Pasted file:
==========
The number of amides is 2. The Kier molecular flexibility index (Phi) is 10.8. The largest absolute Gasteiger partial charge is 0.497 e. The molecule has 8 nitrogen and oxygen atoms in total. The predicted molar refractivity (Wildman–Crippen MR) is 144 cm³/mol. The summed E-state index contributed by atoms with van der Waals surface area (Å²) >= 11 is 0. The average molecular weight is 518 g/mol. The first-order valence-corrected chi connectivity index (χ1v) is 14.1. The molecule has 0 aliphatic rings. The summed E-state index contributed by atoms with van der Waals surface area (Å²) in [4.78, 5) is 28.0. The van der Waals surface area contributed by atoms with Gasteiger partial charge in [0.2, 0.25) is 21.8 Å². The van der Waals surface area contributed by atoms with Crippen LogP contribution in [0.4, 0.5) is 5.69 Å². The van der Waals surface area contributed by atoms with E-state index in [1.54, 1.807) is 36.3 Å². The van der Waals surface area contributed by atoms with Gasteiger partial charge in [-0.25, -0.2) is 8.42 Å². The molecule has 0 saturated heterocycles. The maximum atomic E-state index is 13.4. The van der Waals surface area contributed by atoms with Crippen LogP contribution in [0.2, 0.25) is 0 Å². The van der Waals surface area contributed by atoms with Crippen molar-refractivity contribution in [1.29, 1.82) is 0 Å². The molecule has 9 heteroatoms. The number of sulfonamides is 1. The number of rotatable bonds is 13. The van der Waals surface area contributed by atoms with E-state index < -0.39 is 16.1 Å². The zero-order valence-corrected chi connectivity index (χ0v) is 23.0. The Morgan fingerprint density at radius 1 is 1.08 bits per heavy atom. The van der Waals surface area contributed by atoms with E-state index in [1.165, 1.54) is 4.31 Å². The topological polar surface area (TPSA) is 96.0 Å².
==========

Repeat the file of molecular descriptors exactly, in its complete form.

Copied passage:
The number of amides is 2. The Kier molecular flexibility index (Phi) is 10.8. The largest absolute Gasteiger partial charge is 0.497 e. The molecule has 8 nitrogen and oxygen atoms in total. The predicted molar refractivity (Wildman–Crippen MR) is 144 cm³/mol. The summed E-state index contributed by atoms with van der Waals surface area (Å²) >= 11 is 0. The average molecular weight is 518 g/mol. The first-order valence-corrected chi connectivity index (χ1v) is 14.1. The molecule has 0 aliphatic rings. The summed E-state index contributed by atoms with van der Waals surface area (Å²) in [4.78, 5) is 28.0. The van der Waals surface area contributed by atoms with Gasteiger partial charge in [0.2, 0.25) is 21.8 Å². The van der Waals surface area contributed by atoms with Crippen LogP contribution in [0.4, 0.5) is 5.69 Å². The van der Waals surface area contributed by atoms with E-state index in [1.54, 1.807) is 36.3 Å². The van der Waals surface area contributed by atoms with Gasteiger partial charge in [-0.25, -0.2) is 8.42 Å². The molecule has 0 saturated heterocycles. The maximum atomic E-state index is 13.4. The van der Waals surface area contributed by atoms with Crippen LogP contribution in [0.2, 0.25) is 0 Å². The van der Waals surface area contributed by atoms with Crippen molar-refractivity contribution in [1.29, 1.82) is 0 Å². The molecule has 9 heteroatoms. The number of sulfonamides is 1. The number of rotatable bonds is 13. The van der Waals surface area contributed by atoms with E-state index < -0.39 is 16.1 Å². The zero-order valence-corrected chi connectivity index (χ0v) is 23.0. The Morgan fingerprint density at radius 1 is 1.08 bits per heavy atom. The van der Waals surface area contributed by atoms with E-state index in [1.165, 1.54) is 4.31 Å². The topological polar surface area (TPSA) is 96.0 Å².